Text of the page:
Feeding Package Treatment Plants

As an inspector, I had the privilege of inspecting about 25 small, extended aeration package treatment plants in three counties in the Commonwealth. I learned many things about wastewater treatment from the plants and operators. One of the most important things I learned is that package treatment plants are difficult to operate in the best of times, but at reduced organic loadings and low flows, operational control can be even more difficult.

Operators have no control over the amount of biochemical oxygen demand (BOD), organic load or overall flow that comes into the treatment plant. Operators must simply deal with what comes at them.

Identifying reduced organic loading is fairly easy. Reduced organic loading causes a reduced mixed liquor suspended solids (MLSS) concentration, as well as a reduced microorganism population. The MLSS looks like thin chocolate milk instead of the expected “deep, rich chocolaty color.”

I have been asked many times by operators, “How do I deal with low BOD and low flow and still meet my permit limits?” I normally respond with, “You have to feed the bugs (bacteria), but first you have to get some bugs.”

Then the question becomes, “Where can I find bacteria for a wastewater treatment plant?” Because waste from horses has just about the same bacteria we use to treat wastewater, horse manure is a good source of bacteria. For a small package treatment plant, two or three five-gallon buckets of manure (without straw – it clogs things up) should be a good start. Just add it to the aeration basin. Another method of reseeding your plant is to have a load of MLSS from the nearest wastewater treatment plant hauled to your facility and added to the basin.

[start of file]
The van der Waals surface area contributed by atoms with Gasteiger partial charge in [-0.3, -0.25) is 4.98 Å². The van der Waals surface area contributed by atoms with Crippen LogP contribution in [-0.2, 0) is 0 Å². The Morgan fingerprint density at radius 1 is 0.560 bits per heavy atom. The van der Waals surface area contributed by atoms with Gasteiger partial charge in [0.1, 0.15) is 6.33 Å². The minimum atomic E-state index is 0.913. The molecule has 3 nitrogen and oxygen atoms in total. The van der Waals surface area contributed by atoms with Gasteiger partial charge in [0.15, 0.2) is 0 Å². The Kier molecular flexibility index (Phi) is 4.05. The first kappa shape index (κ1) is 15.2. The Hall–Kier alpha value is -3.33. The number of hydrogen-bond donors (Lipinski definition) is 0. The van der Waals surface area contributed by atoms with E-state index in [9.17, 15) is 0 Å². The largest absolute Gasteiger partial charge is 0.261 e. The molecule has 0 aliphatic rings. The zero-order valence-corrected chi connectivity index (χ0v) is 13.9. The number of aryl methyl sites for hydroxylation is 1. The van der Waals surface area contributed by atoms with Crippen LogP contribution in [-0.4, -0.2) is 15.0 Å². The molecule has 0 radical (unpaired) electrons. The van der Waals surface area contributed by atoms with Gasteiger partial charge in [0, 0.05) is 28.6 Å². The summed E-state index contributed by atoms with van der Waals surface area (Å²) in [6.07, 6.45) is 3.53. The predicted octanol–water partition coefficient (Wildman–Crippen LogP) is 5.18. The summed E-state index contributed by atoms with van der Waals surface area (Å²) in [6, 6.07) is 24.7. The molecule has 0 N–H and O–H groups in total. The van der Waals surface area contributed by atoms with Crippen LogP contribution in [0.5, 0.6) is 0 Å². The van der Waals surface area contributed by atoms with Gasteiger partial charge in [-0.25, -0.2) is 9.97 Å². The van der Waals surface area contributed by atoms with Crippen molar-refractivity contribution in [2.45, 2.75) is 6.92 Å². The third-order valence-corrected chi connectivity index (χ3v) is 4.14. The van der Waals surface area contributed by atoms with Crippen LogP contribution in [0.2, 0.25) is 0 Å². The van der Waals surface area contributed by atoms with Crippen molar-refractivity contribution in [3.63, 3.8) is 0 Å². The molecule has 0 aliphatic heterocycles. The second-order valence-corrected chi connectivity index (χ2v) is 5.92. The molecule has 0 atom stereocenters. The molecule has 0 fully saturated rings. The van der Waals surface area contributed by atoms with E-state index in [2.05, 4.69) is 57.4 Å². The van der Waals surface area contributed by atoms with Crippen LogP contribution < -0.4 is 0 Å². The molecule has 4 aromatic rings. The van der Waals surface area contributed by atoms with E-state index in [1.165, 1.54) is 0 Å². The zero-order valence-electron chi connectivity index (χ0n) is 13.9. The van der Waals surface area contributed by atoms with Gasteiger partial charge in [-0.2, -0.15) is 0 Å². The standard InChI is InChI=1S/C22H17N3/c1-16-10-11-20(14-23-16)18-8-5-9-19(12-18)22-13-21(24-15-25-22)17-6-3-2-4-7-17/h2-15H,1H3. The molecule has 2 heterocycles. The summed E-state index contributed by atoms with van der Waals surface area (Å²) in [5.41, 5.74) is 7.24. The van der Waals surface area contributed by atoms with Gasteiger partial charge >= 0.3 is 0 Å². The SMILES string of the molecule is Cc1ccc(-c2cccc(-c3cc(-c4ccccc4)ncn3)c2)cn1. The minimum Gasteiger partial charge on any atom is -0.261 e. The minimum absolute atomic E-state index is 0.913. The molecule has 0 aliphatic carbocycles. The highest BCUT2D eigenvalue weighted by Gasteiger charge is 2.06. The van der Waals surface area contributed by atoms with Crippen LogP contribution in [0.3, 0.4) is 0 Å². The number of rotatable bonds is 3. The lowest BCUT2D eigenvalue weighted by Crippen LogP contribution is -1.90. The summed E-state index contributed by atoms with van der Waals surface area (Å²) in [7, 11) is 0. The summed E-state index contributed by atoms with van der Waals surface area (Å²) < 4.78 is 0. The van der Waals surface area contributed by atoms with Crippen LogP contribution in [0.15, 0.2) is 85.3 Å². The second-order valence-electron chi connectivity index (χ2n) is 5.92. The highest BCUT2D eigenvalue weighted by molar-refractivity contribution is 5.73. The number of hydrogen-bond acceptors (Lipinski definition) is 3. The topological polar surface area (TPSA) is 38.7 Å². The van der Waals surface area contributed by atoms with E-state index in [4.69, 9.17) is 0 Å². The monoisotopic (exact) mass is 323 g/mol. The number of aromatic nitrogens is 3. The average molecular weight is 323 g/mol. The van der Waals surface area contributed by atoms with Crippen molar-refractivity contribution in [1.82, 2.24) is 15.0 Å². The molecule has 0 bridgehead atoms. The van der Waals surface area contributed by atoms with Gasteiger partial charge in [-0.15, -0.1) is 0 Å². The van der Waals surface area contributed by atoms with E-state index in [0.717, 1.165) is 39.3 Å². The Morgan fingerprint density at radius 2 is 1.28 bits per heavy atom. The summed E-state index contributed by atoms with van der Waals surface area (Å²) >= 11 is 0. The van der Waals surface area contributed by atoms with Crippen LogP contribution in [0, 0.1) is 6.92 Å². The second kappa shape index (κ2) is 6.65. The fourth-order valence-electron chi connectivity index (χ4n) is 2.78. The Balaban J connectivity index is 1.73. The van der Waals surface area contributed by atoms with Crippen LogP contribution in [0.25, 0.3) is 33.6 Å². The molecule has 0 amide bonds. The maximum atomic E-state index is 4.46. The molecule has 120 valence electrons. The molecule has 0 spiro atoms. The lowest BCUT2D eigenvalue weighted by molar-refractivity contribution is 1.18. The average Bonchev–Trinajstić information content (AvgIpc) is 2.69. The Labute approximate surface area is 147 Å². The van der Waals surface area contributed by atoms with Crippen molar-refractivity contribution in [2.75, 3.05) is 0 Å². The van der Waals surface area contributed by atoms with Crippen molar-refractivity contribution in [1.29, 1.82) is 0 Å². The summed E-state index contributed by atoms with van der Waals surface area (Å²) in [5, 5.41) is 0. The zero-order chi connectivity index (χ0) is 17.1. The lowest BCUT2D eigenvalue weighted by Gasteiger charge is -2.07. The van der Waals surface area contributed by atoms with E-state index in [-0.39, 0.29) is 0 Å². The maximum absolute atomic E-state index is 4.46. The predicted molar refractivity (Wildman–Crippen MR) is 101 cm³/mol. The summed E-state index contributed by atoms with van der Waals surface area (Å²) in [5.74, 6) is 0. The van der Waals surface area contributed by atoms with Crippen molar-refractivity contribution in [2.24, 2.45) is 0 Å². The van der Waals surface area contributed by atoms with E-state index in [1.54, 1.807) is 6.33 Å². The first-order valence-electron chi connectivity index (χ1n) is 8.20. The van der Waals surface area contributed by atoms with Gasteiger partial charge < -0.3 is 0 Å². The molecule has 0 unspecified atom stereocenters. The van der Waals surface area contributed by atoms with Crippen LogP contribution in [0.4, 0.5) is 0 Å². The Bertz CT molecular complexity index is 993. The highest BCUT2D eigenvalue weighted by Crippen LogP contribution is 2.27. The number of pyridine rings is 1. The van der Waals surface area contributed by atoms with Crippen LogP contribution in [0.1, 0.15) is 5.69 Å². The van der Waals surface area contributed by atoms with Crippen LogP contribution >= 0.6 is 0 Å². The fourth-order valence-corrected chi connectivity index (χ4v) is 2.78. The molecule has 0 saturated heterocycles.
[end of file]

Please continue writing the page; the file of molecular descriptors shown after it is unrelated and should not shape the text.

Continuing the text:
Now that you have bugs, you must feed them so that they multiply enough to remove the pollutants from the wastewater. In a low-BOD loading situation, the feeding of dried sorghum is an effective solution. However, once you start feeding them you have to continue until the BOD load increases.

This feeding method is good for use at schools, during vacations and at campgrounds during slow times, such as midweek. It is also used as a way to keep the organisms alive in a treatment plant that has issues due to overdesign or the facility being too large for the amount of influent BOD and flow.

This entry was posted in Educational Tools, Tim Ricketts and tagged , , , , . Bookmark the permalink.